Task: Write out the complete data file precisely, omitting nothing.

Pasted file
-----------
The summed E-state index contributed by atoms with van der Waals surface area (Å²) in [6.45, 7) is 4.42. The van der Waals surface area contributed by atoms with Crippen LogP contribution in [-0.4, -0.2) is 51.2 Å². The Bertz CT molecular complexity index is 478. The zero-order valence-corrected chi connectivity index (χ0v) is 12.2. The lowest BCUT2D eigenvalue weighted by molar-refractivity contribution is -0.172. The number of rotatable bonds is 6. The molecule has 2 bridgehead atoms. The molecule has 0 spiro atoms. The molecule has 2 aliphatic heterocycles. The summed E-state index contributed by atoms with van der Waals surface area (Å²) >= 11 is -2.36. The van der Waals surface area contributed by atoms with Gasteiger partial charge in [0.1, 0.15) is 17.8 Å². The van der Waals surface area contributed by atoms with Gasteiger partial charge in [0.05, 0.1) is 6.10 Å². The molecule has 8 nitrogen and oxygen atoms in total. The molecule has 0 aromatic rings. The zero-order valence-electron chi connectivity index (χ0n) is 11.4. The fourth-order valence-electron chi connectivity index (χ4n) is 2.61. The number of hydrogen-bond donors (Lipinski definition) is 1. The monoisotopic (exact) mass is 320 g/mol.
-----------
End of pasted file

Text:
The summed E-state index contributed by atoms with van der Waals surface area (Å²) in [6.45, 7) is 4.42. The van der Waals surface area contributed by atoms with Crippen LogP contribution in [-0.4, -0.2) is 51.2 Å². The Bertz CT molecular complexity index is 478. The zero-order valence-corrected chi connectivity index (χ0v) is 12.2. The lowest BCUT2D eigenvalue weighted by molar-refractivity contribution is -0.172. The number of rotatable bonds is 6. The molecule has 2 bridgehead atoms. The molecule has 0 spiro atoms. The molecule has 2 aliphatic heterocycles. The summed E-state index contributed by atoms with van der Waals surface area (Å²) >= 11 is -2.36. The van der Waals surface area contributed by atoms with Gasteiger partial charge in [0.1, 0.15) is 17.8 Å². The van der Waals surface area contributed by atoms with Gasteiger partial charge in [0.05, 0.1) is 6.10 Å². The molecule has 8 nitrogen and oxygen atoms in total. The molecule has 0 aromatic rings. The zero-order valence-electron chi connectivity index (χ0n) is 11.4. The fourth-order valence-electron chi connectivity index (χ4n) is 2.61. The number of hydrogen-bond donors (Lipinski definition) is 1. The monoisotopic (exact) mass is 320 g/mol.